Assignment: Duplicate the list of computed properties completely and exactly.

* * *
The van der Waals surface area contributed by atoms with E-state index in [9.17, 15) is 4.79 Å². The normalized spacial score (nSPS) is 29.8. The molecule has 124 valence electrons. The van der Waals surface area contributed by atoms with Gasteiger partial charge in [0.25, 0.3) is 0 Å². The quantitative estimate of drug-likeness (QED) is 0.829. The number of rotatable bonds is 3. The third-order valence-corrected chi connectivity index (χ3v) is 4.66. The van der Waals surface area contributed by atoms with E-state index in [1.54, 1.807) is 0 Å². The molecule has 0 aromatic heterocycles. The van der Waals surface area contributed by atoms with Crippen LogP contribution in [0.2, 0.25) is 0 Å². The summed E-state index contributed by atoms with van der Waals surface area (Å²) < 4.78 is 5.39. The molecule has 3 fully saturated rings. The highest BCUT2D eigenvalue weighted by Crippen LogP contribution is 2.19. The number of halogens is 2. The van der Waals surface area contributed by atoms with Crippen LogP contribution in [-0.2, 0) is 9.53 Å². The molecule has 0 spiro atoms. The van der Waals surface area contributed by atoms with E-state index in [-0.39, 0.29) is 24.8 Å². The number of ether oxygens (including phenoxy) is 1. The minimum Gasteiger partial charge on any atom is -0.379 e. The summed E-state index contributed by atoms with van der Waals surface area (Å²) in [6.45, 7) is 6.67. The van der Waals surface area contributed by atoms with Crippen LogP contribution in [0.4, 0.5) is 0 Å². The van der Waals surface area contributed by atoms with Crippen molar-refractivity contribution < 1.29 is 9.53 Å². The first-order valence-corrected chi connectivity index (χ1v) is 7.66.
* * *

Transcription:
The van der Waals surface area contributed by atoms with E-state index in [9.17, 15) is 4.79 Å². The normalized spacial score (nSPS) is 29.8. The molecule has 124 valence electrons. The van der Waals surface area contributed by atoms with Gasteiger partial charge in [0.25, 0.3) is 0 Å². The quantitative estimate of drug-likeness (QED) is 0.829. The number of rotatable bonds is 3. The third-order valence-corrected chi connectivity index (χ3v) is 4.66. The van der Waals surface area contributed by atoms with E-state index in [1.54, 1.807) is 0 Å². The molecule has 0 aromatic heterocycles. The van der Waals surface area contributed by atoms with Crippen LogP contribution in [0.2, 0.25) is 0 Å². The summed E-state index contributed by atoms with van der Waals surface area (Å²) < 4.78 is 5.39. The molecule has 3 fully saturated rings. The highest BCUT2D eigenvalue weighted by Crippen LogP contribution is 2.19. The number of halogens is 2. The van der Waals surface area contributed by atoms with Crippen LogP contribution in [-0.2, 0) is 9.53 Å². The molecule has 0 spiro atoms. The van der Waals surface area contributed by atoms with E-state index in [-0.39, 0.29) is 24.8 Å². The number of ether oxygens (including phenoxy) is 1. The minimum Gasteiger partial charge on any atom is -0.379 e. The summed E-state index contributed by atoms with van der Waals surface area (Å²) in [6.45, 7) is 6.67. The van der Waals surface area contributed by atoms with Crippen LogP contribution in [0.4, 0.5) is 0 Å². The van der Waals surface area contributed by atoms with Crippen molar-refractivity contribution < 1.29 is 9.53 Å². The first-order valence-corrected chi connectivity index (χ1v) is 7.66.